Sunday, May 13, 2007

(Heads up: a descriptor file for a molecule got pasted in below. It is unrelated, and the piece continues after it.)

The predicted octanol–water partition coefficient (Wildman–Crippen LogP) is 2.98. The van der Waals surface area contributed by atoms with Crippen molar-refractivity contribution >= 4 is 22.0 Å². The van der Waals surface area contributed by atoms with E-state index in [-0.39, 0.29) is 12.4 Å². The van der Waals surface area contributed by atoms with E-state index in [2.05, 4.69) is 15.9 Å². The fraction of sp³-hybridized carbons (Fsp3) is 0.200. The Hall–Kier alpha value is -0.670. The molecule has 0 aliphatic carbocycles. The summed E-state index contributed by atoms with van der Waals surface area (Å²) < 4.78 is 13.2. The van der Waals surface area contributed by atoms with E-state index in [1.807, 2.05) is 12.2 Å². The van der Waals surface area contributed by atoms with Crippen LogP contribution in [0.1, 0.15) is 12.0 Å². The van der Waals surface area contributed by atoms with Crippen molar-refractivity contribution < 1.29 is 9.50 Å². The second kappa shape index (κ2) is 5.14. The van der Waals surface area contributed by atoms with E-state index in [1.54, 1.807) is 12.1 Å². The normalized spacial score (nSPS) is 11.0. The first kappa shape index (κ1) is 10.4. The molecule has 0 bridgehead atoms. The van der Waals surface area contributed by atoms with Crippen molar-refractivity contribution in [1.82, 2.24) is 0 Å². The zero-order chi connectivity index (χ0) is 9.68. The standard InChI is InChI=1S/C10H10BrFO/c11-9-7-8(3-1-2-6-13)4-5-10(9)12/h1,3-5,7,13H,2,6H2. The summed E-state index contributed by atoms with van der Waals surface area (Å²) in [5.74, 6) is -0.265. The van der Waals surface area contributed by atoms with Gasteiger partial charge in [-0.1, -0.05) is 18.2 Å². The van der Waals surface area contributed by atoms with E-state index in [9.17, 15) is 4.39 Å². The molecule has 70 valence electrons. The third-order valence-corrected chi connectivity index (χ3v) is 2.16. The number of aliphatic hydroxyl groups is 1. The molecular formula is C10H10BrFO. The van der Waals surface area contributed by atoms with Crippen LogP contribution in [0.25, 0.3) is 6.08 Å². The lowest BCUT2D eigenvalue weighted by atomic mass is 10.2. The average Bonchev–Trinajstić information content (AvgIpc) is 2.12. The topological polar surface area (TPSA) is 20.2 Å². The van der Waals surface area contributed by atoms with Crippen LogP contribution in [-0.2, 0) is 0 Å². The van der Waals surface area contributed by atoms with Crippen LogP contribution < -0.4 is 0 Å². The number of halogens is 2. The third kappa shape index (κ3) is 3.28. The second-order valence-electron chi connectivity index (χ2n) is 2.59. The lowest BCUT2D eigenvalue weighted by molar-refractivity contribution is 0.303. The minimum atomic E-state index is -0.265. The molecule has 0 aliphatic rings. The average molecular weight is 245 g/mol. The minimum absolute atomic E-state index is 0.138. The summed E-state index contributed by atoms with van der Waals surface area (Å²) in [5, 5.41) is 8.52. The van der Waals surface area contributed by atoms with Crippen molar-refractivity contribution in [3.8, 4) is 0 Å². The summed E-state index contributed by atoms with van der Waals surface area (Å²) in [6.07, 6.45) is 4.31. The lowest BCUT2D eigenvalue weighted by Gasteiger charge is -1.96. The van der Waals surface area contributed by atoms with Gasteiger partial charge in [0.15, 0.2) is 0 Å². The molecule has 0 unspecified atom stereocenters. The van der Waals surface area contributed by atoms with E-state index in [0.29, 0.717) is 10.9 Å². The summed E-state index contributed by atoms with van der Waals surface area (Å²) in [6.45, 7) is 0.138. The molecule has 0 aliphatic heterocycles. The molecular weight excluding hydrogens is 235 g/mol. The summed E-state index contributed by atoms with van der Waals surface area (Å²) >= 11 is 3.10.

The shakily pensive lyric "There's no emotion" on the opening song "Nothing Left To Say" does not even come close to being a persuasive sentiment; Tram's debut album, Heavy Black Frame, is plenty emotional, and all the better for that heart-on-sleeve, lump-in-throat quality. The band comes on like a somewhat less fey Belle & Sebastian fronted by a less strangulated but equally expressive Thom Yorke. Actually Paul Anderson's vocals sound as if they could be expatriated from an '80s New Romantic band, affected but not to the point of parodic, sullen but not off-puttingly so. He aches, and his band aches gorgeously with him through songs full of questioning, uncertainty, and insecurity, most of it revoloving around relationships. Musically Tram reaches far beyond wispy pop, pulling off bits of drugged, somnolent jazz ("Expectations"), intense balladry, instrumental ambience ("Like Clockwork"), even some twangless country on "When It's All Over." Everything seems to take place at half-pace, and rightly so, because the pace mirrors the nature of the music and sentiments. It is form following function, and the end is music that seems suspended and dangling in mid-air, otherworldly and mesmerizing but also entirely romantic and genuine. Heavy Black Frame is no exercise in understatement or melancholia for the sake of it; the album is intimate and consuming-a catharsis-and the songs are gorgeous in their quiet poignancy. They are not straining to be heard and understood, but they are so heartrending and shimmeringly gentle that they are easy to care about.